Wednesday, July 30, 2014


On one of the four days of the conference, Med-Ren took us all to Coventry, where we had the morning to see the city before the paper sessions and a concert in the afternoon. Coventry was deeply moving, and I wished husband had been there to share the experience. Someday we'll go back.

The official reason for our trek to Coventry was to allow all of us scholars of early music to view new-found manuscripts of the anonymous Missa Caput. We not only got to see these up close, but even touch them! (Though I didn't - too nervous of damaging them.) There's a big difference between facsimiles, even really high-quality ones in color, and the real thing.

(Note: I snagged all these photos from the friend I roomed with, with her permission. I'd left my camera with husband, because he planned several adventures in London while I was away. More on those trips of his soon!)

After seeing the manuscript - in carefully-regulated small groups we'd had to sign up for - we had a few hours before the conference resumed after lunch. For me, that meant a cup of tea and a scone with jam and clotted cream at the museum housing the manuscript, and then a visit to three neighboring churches. Coventry isn't very big, but it has so much history packed into a small space.

First we saw Coventry Cathedral, and to be honest, it was by far the most moving experience I've had on this entire trip to England. In this first photo, you can see the old cathedral on the left, and the edge of the new one on the right. Coventry Cathedral was bombed in the Blitz, and almost completely destroyed. But England and its Church are resilient, and a new cathedral was constructed just next to the old one.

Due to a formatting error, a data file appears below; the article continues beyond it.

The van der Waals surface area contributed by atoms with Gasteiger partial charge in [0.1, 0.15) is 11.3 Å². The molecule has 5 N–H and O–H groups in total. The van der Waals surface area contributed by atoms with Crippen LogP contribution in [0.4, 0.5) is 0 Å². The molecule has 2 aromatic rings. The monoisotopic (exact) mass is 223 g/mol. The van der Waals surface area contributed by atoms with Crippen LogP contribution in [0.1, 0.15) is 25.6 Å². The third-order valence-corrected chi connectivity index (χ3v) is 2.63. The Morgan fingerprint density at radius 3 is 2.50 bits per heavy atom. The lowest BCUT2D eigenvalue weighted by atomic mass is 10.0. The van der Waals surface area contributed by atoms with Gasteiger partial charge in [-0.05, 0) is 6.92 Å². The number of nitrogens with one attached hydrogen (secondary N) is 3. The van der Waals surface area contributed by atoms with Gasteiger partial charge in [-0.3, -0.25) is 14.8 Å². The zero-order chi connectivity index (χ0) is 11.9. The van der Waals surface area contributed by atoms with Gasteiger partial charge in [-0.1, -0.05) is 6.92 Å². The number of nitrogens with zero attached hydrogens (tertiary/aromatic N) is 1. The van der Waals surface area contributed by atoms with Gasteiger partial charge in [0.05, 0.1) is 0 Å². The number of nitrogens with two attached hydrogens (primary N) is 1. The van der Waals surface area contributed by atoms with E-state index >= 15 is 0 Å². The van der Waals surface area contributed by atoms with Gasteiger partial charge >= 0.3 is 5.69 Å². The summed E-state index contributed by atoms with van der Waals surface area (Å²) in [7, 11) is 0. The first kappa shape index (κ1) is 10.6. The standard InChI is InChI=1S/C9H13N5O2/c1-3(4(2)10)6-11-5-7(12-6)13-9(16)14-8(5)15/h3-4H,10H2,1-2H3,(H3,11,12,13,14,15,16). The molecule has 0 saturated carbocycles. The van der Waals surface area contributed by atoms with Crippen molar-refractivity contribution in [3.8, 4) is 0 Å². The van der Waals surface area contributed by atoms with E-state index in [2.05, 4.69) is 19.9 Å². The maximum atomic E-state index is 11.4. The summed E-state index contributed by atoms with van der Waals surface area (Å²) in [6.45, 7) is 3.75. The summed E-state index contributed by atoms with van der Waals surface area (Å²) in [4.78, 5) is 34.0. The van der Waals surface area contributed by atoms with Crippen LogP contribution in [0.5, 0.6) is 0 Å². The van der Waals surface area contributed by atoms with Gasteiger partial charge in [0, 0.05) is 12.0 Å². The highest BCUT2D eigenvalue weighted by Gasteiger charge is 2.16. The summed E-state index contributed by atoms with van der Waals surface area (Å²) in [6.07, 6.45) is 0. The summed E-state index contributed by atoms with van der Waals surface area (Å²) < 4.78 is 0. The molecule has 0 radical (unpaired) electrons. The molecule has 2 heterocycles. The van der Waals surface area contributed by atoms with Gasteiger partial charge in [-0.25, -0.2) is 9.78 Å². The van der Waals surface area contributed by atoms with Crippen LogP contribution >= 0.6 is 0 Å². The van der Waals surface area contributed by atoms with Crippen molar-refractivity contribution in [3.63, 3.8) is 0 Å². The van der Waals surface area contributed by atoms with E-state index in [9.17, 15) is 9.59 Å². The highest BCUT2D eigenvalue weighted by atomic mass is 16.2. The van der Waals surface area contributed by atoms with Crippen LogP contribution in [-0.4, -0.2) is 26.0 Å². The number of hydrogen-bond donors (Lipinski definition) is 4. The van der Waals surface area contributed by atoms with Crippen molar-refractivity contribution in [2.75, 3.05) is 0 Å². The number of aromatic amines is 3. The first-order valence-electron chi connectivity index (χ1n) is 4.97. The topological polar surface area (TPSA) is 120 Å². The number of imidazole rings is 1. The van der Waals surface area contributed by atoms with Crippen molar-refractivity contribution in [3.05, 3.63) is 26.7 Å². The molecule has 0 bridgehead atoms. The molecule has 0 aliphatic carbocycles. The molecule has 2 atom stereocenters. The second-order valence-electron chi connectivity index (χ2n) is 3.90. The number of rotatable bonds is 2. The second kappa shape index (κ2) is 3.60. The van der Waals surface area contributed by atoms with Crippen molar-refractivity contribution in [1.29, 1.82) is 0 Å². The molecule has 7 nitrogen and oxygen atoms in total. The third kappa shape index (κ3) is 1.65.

The stunning tower survived, with a gift shop now in what was once the narthex:

I don't actually have the words to describe the intense emotions inspired by these empty stained-glass windows.

Here's a closer shot of the altar. Engraved on the wall behind it are the words "Father forgive." Not "Father forgive them" - for England too participated in a war of destruction. Every Friday, this bombed church celebrates a liturgy of peace and reconciliation, and even when it was first destroyed, this cathedral stood as a monument for peace. Iron nails pulled from the wreckage were shaped into crosses and sent to churches all across the globe, including churches in Berlin that had been bombed by England. I was deeply disappointed that despite being there on a Friday, our conference commitments prevented me from attending the liturgy that day.